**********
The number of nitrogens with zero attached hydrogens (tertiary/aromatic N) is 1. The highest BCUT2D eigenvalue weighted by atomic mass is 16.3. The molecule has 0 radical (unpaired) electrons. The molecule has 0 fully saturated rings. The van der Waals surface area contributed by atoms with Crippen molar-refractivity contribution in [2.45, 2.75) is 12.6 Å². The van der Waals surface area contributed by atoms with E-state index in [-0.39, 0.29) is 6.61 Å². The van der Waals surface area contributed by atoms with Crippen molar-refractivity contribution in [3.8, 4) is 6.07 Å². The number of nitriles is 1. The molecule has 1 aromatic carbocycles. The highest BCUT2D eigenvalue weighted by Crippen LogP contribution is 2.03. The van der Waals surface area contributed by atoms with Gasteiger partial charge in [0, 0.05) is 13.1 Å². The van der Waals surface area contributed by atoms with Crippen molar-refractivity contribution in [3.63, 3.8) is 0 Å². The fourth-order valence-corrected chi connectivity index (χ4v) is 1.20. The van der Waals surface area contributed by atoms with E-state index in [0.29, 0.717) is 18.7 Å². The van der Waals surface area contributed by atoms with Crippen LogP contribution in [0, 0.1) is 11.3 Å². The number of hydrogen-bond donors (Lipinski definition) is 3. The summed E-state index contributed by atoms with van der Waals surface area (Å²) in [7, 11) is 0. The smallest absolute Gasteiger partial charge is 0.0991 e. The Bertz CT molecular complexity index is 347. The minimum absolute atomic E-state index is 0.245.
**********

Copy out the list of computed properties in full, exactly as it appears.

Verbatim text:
The number of nitrogens with zero attached hydrogens (tertiary/aromatic N) is 1. The highest BCUT2D eigenvalue weighted by atomic mass is 16.3. The molecule has 0 radical (unpaired) electrons. The molecule has 0 fully saturated rings. The van der Waals surface area contributed by atoms with Crippen molar-refractivity contribution in [2.45, 2.75) is 12.6 Å². The van der Waals surface area contributed by atoms with E-state index in [-0.39, 0.29) is 6.61 Å². The van der Waals surface area contributed by atoms with Crippen molar-refractivity contribution in [3.8, 4) is 6.07 Å². The number of nitriles is 1. The molecule has 1 aromatic carbocycles. The highest BCUT2D eigenvalue weighted by Crippen LogP contribution is 2.03. The van der Waals surface area contributed by atoms with Gasteiger partial charge in [0, 0.05) is 13.1 Å². The van der Waals surface area contributed by atoms with Crippen molar-refractivity contribution in [3.63, 3.8) is 0 Å². The fourth-order valence-corrected chi connectivity index (χ4v) is 1.20. The van der Waals surface area contributed by atoms with E-state index in [0.29, 0.717) is 18.7 Å². The van der Waals surface area contributed by atoms with Crippen LogP contribution in [0, 0.1) is 11.3 Å². The number of hydrogen-bond donors (Lipinski definition) is 3. The summed E-state index contributed by atoms with van der Waals surface area (Å²) in [7, 11) is 0. The smallest absolute Gasteiger partial charge is 0.0991 e. The Bertz CT molecular complexity index is 347. The minimum absolute atomic E-state index is 0.245.